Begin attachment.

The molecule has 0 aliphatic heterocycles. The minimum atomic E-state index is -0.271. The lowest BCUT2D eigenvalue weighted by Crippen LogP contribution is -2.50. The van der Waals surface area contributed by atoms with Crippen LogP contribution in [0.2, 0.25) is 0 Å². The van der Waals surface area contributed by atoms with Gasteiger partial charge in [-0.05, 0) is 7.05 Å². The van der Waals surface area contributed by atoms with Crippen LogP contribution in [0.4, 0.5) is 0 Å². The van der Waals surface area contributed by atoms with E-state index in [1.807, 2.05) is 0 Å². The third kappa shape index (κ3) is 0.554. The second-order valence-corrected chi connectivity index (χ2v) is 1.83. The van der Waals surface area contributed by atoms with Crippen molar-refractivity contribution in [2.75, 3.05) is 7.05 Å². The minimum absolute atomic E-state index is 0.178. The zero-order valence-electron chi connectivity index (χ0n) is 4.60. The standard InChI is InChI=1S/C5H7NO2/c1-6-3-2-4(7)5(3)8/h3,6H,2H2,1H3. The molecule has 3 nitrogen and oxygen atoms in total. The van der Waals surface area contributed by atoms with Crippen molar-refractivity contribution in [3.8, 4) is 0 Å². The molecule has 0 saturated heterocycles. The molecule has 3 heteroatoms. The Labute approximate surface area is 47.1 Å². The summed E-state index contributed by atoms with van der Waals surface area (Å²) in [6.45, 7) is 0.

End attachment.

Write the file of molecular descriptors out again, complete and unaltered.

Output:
The molecule has 0 aliphatic heterocycles. The minimum atomic E-state index is -0.271. The lowest BCUT2D eigenvalue weighted by Crippen LogP contribution is -2.50. The van der Waals surface area contributed by atoms with Crippen LogP contribution in [0.2, 0.25) is 0 Å². The van der Waals surface area contributed by atoms with Gasteiger partial charge in [-0.05, 0) is 7.05 Å². The van der Waals surface area contributed by atoms with Crippen LogP contribution in [0.4, 0.5) is 0 Å². The van der Waals surface area contributed by atoms with E-state index in [1.807, 2.05) is 0 Å². The third kappa shape index (κ3) is 0.554. The second-order valence-corrected chi connectivity index (χ2v) is 1.83. The van der Waals surface area contributed by atoms with Crippen molar-refractivity contribution in [2.75, 3.05) is 7.05 Å². The minimum absolute atomic E-state index is 0.178. The zero-order valence-electron chi connectivity index (χ0n) is 4.60. The standard InChI is InChI=1S/C5H7NO2/c1-6-3-2-4(7)5(3)8/h3,6H,2H2,1H3. The molecule has 3 nitrogen and oxygen atoms in total. The van der Waals surface area contributed by atoms with Crippen molar-refractivity contribution in [3.8, 4) is 0 Å². The molecule has 0 saturated heterocycles. The molecule has 3 heteroatoms. The Labute approximate surface area is 47.1 Å². The summed E-state index contributed by atoms with van der Waals surface area (Å²) in [6.45, 7) is 0.